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God. These are alone learned in their perfectness from the scriptures of truth, illustrated in the blessed person of Christ, and revealed in living power to the soul by the Holy Ghost.

Neither is it necessary to go to the men who are wise in the affairs of the world for the world it is still, despite of its formal adoption of the name of Christ-to learn its character and course. The true reflections of things in heaven and on earth are alone to be found in the divine mirror of the word. The saint, apart from the world, with the Bible in his hand, as one shut up

in a camera obscura, sees brought beneath his gaze every movement and figure in the busy complicated scene around him, with a clearness that none of its actors can discern. Thus, and thus only, is it safe to know the world. “ For all that is in the world, the lust of the flesh, and the lust of the eyes, and the pride of life, is not of the Father, but is of the world. And the world passeth away, and the lust thereof; but he that doeth the will of God abideth for ever."

“Now unto Him that is able to keep you from falling, and to present you faultless before the presence of His glory with exceeding joy, the only wise God our Saviour, be glory and majesty, dominion and power, both now


and ever.

Death and Resurrection are the two great principles of Divine Grace: but, antagonistically, Human Energy and Combination are those in which Human Nature, since its fall, delights.

By the Death and Resurrection of the Lord Jesus, Life, peace, and hope, were found for our souls; by practical fellowship therewith, through the spirit, our life and service are moulded and sustained ;—while it is the realising this which maintains our recognition of God, as the End and object of our Being—“whose service is perfect freedom.”

Human Energy and Combination have no power to emancipate from Satan--neither can they even raise to the level of divine thoughts;-of the nature which fell in Eden, they will constantly be found to be roots of bitterness to the people of God-and, through Satan, subjects of pride to fallen man, his great implements in the last scenes of the coming apostasy against God and his Christ.

No. XV.


"The only begotten Son which is in the bosom of the Father.”

No. I. I AM sure that I dread reasonings where affections should animate us, and the withdrawing from the place of living power into any thing like a region of notions or theories

. But the mysteries of God are all of the highest practical value, in either strengthening for service, comforting under trial, or enlarging the soul's communion.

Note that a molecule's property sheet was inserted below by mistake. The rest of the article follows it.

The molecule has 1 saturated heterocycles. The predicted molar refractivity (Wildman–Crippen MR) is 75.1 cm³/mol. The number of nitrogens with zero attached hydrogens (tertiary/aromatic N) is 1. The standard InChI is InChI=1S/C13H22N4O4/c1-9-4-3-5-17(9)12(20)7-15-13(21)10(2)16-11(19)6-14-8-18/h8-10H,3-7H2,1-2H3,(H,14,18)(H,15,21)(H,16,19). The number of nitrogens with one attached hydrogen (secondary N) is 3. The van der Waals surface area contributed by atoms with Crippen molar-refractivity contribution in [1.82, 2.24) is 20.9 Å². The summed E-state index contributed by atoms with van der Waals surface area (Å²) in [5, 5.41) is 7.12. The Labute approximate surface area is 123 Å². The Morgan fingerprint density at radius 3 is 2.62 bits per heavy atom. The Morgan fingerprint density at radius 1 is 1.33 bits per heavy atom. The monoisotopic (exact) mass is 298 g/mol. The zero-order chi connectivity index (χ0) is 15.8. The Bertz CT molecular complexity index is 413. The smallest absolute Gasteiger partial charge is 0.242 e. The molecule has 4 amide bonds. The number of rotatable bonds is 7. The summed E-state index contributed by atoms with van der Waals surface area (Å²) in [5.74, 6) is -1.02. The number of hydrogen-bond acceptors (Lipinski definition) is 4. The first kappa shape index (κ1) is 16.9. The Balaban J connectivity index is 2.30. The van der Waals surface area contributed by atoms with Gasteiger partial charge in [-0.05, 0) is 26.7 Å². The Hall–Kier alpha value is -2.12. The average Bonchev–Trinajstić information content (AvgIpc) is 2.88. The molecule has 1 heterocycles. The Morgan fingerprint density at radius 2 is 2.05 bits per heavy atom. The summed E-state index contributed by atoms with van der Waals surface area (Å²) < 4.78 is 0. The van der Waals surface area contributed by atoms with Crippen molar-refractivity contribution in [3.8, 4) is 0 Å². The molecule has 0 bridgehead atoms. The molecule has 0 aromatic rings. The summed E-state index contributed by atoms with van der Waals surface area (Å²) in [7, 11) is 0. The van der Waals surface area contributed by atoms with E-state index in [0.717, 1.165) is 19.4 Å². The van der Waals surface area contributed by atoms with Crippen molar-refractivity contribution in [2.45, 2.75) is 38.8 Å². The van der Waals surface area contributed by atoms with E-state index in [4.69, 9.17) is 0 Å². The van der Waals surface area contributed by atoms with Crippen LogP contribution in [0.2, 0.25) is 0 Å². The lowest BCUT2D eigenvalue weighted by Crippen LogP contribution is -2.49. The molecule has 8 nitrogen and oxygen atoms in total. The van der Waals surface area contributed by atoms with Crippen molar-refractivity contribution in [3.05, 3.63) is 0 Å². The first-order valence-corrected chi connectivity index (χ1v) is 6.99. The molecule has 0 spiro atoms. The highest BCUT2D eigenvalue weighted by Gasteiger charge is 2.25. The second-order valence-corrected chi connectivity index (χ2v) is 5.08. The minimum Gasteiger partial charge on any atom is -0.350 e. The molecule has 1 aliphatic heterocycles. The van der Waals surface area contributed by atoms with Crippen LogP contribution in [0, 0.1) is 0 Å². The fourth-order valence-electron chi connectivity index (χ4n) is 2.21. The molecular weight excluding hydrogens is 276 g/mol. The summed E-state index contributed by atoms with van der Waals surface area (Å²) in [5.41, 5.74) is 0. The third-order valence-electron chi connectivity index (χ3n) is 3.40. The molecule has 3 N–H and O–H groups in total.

The Apostle speaks of himself and others as “ministers of Christ," and also as "stewards of the mysteries of God.” And so all of us, in our measure. We are to be “ ministers" i. e. servants in all practical personal readiness and devotedness; patient, diligent, and serviceable in labours; in all of which, some of us may know how little we are in comparison with others. But we are also to be “stewards," and that, too, of “mysteries,” keeping uncorrupt and inviolate the peculiarities of divine revelation. Reasoning men may not receive them. The cross was foolishness to such, and “the princes of this world,” the men of philosophy who professed themselves to be wise, knew not “the wisdom of God in a mystery." But that mystery is not to be surrendered to them in any wise. Our stewardship is of such—and it is required of stewards, that a man be found faithful (see 1 Cor. iv. 1, 2).

The guardianship and witness of the personal glory of the Son of God, is a chief part of this high and holy stewardship. I observe St. John guarding that glory with a jealousy quite of its own kind. There are, for instance, measures and methods recommended, when Judaizing corruptions or the like are to be dealt with. In the Epistle to the Galatians, where the simplicity of the Gospel is vindicated, there is a pleading and a yearning in the midst of earnest and urgent reasoning. But in John's epistles, all is peremptory. There is a summary forcing out, or keeping out, all that is not of that unction of the Holy One, which teaches the Son as well as the Father, which will admit no lie to be of the truth, and which distinctly says—" he that denieth the Son, the same hath not the Father."

This diversity of style in the wisdom of the Spirit has its value, and we should mark it. The observing of days or the not eating of meat are things which really depreciate the full glory and liberty of the Gospel.

But they are to be borne with (Rom. xiv.). But depreciation of the Person of the Son of God would not be thus borne with, or have a decree passed in its favour after this manner.

A mere journeying from Egypt to Canaan would not have constituted true pilgrimage. Many a one had travelled that road without

being a stranger and pilgrim with God. Nay, though the journey were attended with all the trials and inconveniences of such an arid, unsheltered, and trackless wild, it would not have been divine or heavenly pilgrimage. A merely toilsome, self-denying life, even though endured with that courage, that moral courage, which becomes God's strangers on earth, will not do. In order to make that journey, the journey of God's Israel, the ark must be in their company, borne by a people ransomed by blood